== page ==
Corps of Discovery in the Jefferson City Area - Jefferson City, Missouri
Posted by: Groundspeak Charter Member BruceS
N 38° 34.705 W 092° 10.278
15S E 572183 N 4270320
Historical marker in Lewis & Clark Plaza near the Missouri State Capitol in Jefferson City.
Waymark Code: WM55W6
Location: Missouri, United States
Date Posted: 11/16/2008
Published By:Groundspeak Premium Member YoSam.
Views: 15

The Corps of Discovery in the Jefferson City Area

The Corps of Discovery passes Jefferson City, June 4, 1804

on June 4, 1804, a keelboat and two pirogues containing the Corps of Discovery passed this spot as they headed upstream to the headwaters of the Missouri and across the Rocky Mountains to the Pacific Ocean.  The Lewis and Clark expedition was in the twenty-second day of their two-year, four month long odyssey.  Already fighting the strong currents of the Missouri River, the party had managed to cover over 145 miles since leaving their Winter encampment at the River DuBois, in present day Illinois.  The expedition still had 3,855 hard mile stretching ahead before they reached their their destination on the western rim of the continent.

At the time the Corps passed the future site of Missouri's capital, the detachment consisted of 45 men, including the members of the "Captain's Mess," depicted in this statuary group.  There were also 24 American soldiers crewing the Keelboat.  The were und three sergeants.  Eight French-Canadian engages manned the red pirogue, and six privates and a corporal were pulling at the oars of the white pirogue.

On June 3, the party left their camp of three days at the mouth of the Osage River, where they had taken measurements and scientific observations.  They moved five miles upstream to the mouth of the Moreau River.  There, Capt. William Clark heard a bird signing all night that he did not recognize.  He named a small creek Nightingale Creek in honor of this mystery bird.

Clark noted in his journal: "I Saw much Sign of war parties of Indians having Crossed from the mouth of this Creek."

This  seemed to confirm a report Clark had heard five days earlier, in St. Charles that war parties of Sauk and Fox Indians had recently crossed the river to war against the mighty Osage Indian Tribe.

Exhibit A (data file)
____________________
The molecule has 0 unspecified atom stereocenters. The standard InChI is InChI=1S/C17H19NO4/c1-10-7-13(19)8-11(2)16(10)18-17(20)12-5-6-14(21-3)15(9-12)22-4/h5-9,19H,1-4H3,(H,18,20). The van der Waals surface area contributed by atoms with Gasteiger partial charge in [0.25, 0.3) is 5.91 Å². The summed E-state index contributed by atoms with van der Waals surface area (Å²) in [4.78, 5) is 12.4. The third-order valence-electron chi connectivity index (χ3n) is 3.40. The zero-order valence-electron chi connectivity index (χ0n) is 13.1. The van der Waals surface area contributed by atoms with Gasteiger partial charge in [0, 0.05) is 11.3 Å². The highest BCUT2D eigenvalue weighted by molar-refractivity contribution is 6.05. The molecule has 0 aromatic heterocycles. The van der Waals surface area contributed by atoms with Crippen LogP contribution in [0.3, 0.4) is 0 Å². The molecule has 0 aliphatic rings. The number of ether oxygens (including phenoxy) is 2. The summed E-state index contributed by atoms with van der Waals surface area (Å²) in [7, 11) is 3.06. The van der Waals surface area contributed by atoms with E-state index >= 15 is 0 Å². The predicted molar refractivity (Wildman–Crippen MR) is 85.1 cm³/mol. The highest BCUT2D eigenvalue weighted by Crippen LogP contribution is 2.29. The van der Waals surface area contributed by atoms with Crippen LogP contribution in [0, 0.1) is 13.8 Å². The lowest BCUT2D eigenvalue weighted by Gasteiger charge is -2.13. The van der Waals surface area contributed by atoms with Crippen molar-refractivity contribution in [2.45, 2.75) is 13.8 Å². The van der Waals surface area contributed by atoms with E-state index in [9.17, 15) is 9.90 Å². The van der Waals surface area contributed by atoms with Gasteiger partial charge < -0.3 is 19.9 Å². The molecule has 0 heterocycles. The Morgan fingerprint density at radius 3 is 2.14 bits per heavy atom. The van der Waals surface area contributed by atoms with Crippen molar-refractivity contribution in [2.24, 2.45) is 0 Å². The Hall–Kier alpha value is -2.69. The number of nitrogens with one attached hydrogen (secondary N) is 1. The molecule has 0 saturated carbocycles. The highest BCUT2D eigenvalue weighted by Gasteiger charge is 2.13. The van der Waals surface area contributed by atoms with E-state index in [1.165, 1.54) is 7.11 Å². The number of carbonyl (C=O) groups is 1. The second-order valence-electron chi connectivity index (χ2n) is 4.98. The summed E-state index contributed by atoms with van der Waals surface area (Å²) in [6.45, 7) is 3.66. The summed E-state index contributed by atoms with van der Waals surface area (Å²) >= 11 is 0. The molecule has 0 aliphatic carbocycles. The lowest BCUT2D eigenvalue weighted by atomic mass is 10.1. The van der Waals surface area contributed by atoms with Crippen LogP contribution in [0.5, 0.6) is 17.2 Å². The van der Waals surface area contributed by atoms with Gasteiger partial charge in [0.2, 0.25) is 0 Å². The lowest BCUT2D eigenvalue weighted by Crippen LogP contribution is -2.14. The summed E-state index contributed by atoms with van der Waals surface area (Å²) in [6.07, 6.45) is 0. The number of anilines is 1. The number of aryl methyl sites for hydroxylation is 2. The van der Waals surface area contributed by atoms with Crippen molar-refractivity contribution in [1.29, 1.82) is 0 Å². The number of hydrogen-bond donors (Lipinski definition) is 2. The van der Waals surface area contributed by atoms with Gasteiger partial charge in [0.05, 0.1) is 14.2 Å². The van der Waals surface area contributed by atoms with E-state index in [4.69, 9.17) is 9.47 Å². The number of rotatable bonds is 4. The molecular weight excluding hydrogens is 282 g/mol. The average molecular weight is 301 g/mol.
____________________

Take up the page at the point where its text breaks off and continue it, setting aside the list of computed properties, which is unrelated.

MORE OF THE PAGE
After leaving three hunters on the north shore of the river, the party pushed into the current, following the river as it turned in a northwest direction.  They passed Cedar Island, named for the thick stand of eastern red cedar that grew there.  Beyond and nearly opposite the present Capitol, Cedar Creek entered the river.  Past Cedar Creek, the mast of the 55-foot long keelboat broke after it became entangled in the limbs of a sycamore tree that leaned over the channel.

The Men in the boat were impressed with the beauty of the country that lay on both sides of the river. Clark observed: "Fine land above and below... Delightful Timber of Oake ash walnut hickory &c&c."  Sgt. Charles Floyd remarked: "A Butifull a peas of Land as ever I saw shoger tree [sugar maple] ash and mulber [mulberry] trees."

As the members of the expedition neared the end of their 17.5-mile day they passed a creek that Clark call "Zoncar."  A later traveler pronounced the name of this creek Joncar, which means run in French.  This name seems apt, because the floodplain that "Zoncar" Creek (now called Workman's Creek) flowed through was covered with rushes, known today as horsetail, or Equisetum hyemale.  the flotilla proceeded on another three miles before Clark requested to be set ashore on the south bank of the river.  One of the French boatmen hand informed him that a large hill looming ahead was said to contain lead deposits.  Curious about the mineral resources of the Louisiana Purchase country, Clark wanted to investigate this rumor.

Clark hiked through the rush bottom, which he found "charming," for a mile and then through a last stretch of chest high  nettles before coming to the base of "Lead Mine Hill."  He did not find any lead deposits, as he ascended to the top of the hill, which he estimated to be 170 feet in height.  At the top he saw a six-foot high Indian mound.  Such mounds, in this area, commonly date to the Late Woodland Period, ca. 400-900 A.D.  Clark also saw a hundred acres of dead timber.  Clark descended the steep river side of the hill about 50 feet to a semi-circle of shelter caves-he described them as "encompassing," "verry extensive."  From here he could go out on to the top of Sugar Loaf Rock, which at the time "Spured up and hung over the Water... from the top of this rock I had a prospect of the river for 20 or 30 ms. up."  From there steep descent led to the spot where Lewis had directed the men to make camp.

The hunters who had set out in the morning brought in seven deer, a dramatic improvement over previous days of hunting. - text of marker

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History of Mark: Not listed

Additional point: Not Listed

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